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This virus infection at birth can lead to hearing loss in children

This virus infection at birth can lead to hearing loss in children

Brussels, Belgium: Children born with congenital cytomegalovirus (cCMV) are at increased risk for hearing loss, according to a 22-year long study published in the journal Pediatrics. 

First identified in 1964, cytomegalovirus can cause brain damage and vision problems in addition to hearing loss, according to the U.S. Centers for Disease Control and Prevention.

Cytomegalovirus is related to the viruses that cause chickenpox and mononucleosis. A small percentage of women develop the virus in pregnancy, creating problems for some of their offspring.

Babies born with virus symptoms may have yellow skin and eyes, purple skin splotches or a rash, low birth weight, an enlarged spleen, enlarged and poorly functioning liver, pneumonia and seizures, the CDC added.

Ina Foulon, Departments of Otolaryngology, Head and Neck Surgery, Vrije Universiteit Brussel, Brussels, Belgium, and colleagues determined the prevalence of hearing loss in 157 children with proven congenital cytomegalovirus infection. The researchers also looked at possible risk determinants for developing hearing loss and proposed recommendations for screening and follow-up in the newborn.

In this prospective 22-year study, 157 children with proven cCMV infection were evaluated for sensorineural hearing loss (SNHL). The development of sensorineural hearing loss (SNHL) was correlated with the type of maternal infection (primary versus nonprimary), the gestational age of maternal primary infection, imaging findings at birth, and the presence of symptomatic or asymptomatic infection in the newborn.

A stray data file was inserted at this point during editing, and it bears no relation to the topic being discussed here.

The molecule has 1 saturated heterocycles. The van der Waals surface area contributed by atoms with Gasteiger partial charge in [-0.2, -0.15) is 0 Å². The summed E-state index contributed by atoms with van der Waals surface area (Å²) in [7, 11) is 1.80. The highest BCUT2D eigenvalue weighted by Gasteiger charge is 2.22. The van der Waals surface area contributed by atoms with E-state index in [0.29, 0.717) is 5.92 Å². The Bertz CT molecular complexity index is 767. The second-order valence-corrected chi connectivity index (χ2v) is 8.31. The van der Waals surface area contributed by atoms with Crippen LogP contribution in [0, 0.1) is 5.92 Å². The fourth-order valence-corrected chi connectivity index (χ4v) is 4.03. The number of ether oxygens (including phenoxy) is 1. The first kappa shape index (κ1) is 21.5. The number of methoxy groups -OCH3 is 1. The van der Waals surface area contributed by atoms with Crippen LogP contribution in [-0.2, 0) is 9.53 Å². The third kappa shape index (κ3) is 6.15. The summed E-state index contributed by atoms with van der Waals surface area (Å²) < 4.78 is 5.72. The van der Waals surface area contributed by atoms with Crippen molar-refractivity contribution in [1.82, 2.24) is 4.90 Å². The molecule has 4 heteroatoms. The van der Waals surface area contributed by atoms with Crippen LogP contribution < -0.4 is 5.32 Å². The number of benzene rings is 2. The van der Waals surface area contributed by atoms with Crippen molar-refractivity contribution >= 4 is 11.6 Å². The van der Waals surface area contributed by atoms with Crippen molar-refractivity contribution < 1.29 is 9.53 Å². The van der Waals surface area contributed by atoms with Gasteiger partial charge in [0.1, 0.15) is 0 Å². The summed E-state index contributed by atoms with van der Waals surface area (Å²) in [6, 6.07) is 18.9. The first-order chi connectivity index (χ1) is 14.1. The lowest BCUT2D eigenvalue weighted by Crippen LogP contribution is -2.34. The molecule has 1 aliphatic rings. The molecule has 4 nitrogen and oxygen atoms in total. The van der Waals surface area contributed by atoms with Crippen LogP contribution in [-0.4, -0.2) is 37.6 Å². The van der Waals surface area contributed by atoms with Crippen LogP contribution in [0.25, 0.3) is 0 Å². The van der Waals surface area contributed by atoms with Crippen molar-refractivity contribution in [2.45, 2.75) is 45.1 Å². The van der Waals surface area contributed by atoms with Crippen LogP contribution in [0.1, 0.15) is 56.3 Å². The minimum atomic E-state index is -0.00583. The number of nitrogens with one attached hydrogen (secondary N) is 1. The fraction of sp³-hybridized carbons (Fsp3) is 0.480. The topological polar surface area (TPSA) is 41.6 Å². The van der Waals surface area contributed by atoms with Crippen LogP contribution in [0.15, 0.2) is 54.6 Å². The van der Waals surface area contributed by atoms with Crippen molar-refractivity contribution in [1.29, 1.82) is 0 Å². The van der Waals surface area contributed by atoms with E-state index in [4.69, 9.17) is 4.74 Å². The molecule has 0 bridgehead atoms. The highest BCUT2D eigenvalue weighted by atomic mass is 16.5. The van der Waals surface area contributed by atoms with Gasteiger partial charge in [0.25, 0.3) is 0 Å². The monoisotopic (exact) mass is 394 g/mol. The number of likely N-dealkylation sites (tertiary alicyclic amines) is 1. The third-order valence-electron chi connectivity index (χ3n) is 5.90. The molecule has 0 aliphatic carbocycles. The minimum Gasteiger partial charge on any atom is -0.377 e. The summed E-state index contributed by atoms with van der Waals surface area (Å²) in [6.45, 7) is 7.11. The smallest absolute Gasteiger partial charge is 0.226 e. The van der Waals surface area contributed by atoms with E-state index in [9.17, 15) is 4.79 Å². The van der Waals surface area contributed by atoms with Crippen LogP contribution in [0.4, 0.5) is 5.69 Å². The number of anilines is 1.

Also Read: Late-life hearing loss may lead to depression : JAMA

Key findings of the study included:

  • Of all children, 12.7% had sensorineural hearing loss(SNHL), and 5.7% needed hearing amplification because of SNHL.
  • Improvement, progression, and fluctuations of hearing thresholds were seen in 45%, 53.8%, and 5.7% of the children, respectively.
  • Hearing loss was more common in the case of a symptomatic infection at birth, after a maternal primary infection in the first trimester of pregnancy, and in the presence of abnormalities on a neonatal brain ultrasound and/or MRI.

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“Sensorineural hearing loss(SNHL) is a common sequela in children with congenital cytomegalovirus(cCMV) infection. Risk factors for SNHL were primary maternal infections before the 14th week of pregnancy, the presence of a disseminated infection at birth, and imaging abnormalities in the newborn, write the authors.

“These children may benefit from a more thorough investigation for SNHL than children who do not present with those risk factors, they concluded.

For detailed study log on to doi: 10.1542/peds.2018-3095

Source: self

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